How can health research from LMICs be made more accessible? Highlights of HIFA discussion

Thanks to Neil Pakenham-Walsh, HIFA Coordinator, for updating and informing us on the developments through his post on HIFA.

From 6 June to 3 July 2016 HIFA hosted a thematic discussion around an important and neglected question: How can health research from low- and middle-income countries be made more accessible? This builds upon a previous, broader discussion on Access to Health Research, which led to the Manila Declaration on the Availability and Use of Health Research Information in and for Low- and Middle-income Countries in the Asia Pacific Region.

Selected highlights of the discussion are available here:

Topics included:

  • Low research capacity
  • Failure to publish research
  • Publishing charges
  • Prejudice against national journals
  • Prejudice against open access journals
  • Cochrane: moving towards open access and increased engagement of LMICs WAME Position Statement on Promoting Global Health.


The discussion raises further questions):

  1. What percentage of health research in LMICs is never published?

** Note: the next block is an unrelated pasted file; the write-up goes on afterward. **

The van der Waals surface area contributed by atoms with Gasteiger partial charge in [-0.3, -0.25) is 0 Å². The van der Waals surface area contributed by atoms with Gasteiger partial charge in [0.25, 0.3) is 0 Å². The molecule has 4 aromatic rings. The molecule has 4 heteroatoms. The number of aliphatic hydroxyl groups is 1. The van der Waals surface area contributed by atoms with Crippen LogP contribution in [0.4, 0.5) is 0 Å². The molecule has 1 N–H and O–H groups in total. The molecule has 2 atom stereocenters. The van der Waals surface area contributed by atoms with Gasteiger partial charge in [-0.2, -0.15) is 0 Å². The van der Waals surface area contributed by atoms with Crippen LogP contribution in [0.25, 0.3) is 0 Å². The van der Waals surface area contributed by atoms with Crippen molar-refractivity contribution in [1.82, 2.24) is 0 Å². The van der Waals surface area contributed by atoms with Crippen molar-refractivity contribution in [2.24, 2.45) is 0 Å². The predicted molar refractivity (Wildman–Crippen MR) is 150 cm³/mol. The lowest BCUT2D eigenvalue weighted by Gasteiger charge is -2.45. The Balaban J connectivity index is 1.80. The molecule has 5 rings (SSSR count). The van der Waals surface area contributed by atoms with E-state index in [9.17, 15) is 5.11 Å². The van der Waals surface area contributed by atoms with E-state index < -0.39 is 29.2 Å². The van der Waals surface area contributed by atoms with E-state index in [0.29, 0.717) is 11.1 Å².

2. What more can be done to retain health researchers in LMICs?
  3. What percentage of dissertations (in Africa, in LMICs) are published? How can we encourage more academics to publish their dissertations?
  4. What can be done to remove prejudice against national journals?
  5. What can be done to remove prejudice against open access journals? What can be done to help researchers distinguish clearly between predatory journals and reputable OA journals?
  6. What is the current position of the Medical Council of India in relation to ‘e-journals’? What is the position of other professional bodies in other countries?
  7. What is WAME doing (or would like to do) to help make the various parts of the statement a reality? What can other organisations (publishers, professional associations, HIFA) do to help accelerate progress?


Chipo Msengezi, ITOCA


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